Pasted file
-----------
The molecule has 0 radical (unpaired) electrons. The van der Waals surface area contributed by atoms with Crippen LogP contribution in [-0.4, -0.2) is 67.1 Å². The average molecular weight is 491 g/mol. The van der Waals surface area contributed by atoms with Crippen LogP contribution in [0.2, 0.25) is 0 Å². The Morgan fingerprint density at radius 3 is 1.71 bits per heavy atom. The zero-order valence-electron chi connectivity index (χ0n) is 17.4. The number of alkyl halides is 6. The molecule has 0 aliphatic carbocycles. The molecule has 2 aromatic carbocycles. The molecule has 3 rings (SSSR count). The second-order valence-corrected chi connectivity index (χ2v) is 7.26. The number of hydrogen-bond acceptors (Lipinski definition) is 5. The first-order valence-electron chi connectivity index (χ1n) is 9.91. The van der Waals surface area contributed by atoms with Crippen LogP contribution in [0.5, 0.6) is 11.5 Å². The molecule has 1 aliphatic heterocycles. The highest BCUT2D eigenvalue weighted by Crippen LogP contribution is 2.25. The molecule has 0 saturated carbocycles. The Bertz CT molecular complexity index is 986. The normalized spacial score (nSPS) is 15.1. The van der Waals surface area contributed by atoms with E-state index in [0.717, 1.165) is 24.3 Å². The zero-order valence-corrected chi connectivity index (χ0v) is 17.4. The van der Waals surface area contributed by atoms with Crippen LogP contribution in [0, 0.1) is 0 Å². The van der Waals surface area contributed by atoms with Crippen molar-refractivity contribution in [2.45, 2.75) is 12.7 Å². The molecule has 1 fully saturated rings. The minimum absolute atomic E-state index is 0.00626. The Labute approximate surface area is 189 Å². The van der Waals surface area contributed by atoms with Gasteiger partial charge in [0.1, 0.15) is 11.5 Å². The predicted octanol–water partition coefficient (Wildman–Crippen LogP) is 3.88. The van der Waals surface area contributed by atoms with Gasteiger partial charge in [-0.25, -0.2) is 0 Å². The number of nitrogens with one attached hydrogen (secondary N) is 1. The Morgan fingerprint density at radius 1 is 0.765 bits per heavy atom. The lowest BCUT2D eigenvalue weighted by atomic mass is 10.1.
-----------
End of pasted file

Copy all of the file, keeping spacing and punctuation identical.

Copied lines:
The molecule has 0 radical (unpaired) electrons. The van der Waals surface area contributed by atoms with Crippen LogP contribution in [-0.4, -0.2) is 67.1 Å². The average molecular weight is 491 g/mol. The van der Waals surface area contributed by atoms with Crippen LogP contribution in [0.2, 0.25) is 0 Å². The Morgan fingerprint density at radius 3 is 1.71 bits per heavy atom. The zero-order valence-electron chi connectivity index (χ0n) is 17.4. The number of alkyl halides is 6. The molecule has 0 aliphatic carbocycles. The molecule has 2 aromatic carbocycles. The molecule has 3 rings (SSSR count). The second-order valence-corrected chi connectivity index (χ2v) is 7.26. The number of hydrogen-bond acceptors (Lipinski definition) is 5. The first-order valence-electron chi connectivity index (χ1n) is 9.91. The van der Waals surface area contributed by atoms with Crippen LogP contribution in [0.5, 0.6) is 11.5 Å². The molecule has 1 aliphatic heterocycles. The highest BCUT2D eigenvalue weighted by Crippen LogP contribution is 2.25. The molecule has 0 saturated carbocycles. The Bertz CT molecular complexity index is 986. The normalized spacial score (nSPS) is 15.1. The van der Waals surface area contributed by atoms with E-state index in [0.717, 1.165) is 24.3 Å². The zero-order valence-corrected chi connectivity index (χ0v) is 17.4. The van der Waals surface area contributed by atoms with Crippen LogP contribution in [0, 0.1) is 0 Å². The van der Waals surface area contributed by atoms with Crippen molar-refractivity contribution in [2.45, 2.75) is 12.7 Å². The molecule has 1 fully saturated rings. The minimum absolute atomic E-state index is 0.00626. The Labute approximate surface area is 189 Å². The van der Waals surface area contributed by atoms with Gasteiger partial charge in [0.1, 0.15) is 11.5 Å². The predicted octanol–water partition coefficient (Wildman–Crippen LogP) is 3.88. The van der Waals surface area contributed by atoms with Gasteiger partial charge in [-0.25, -0.2) is 0 Å². The number of nitrogens with one attached hydrogen (secondary N) is 1. The Morgan fingerprint density at radius 1 is 0.765 bits per heavy atom. The lowest BCUT2D eigenvalue weighted by atomic mass is 10.1.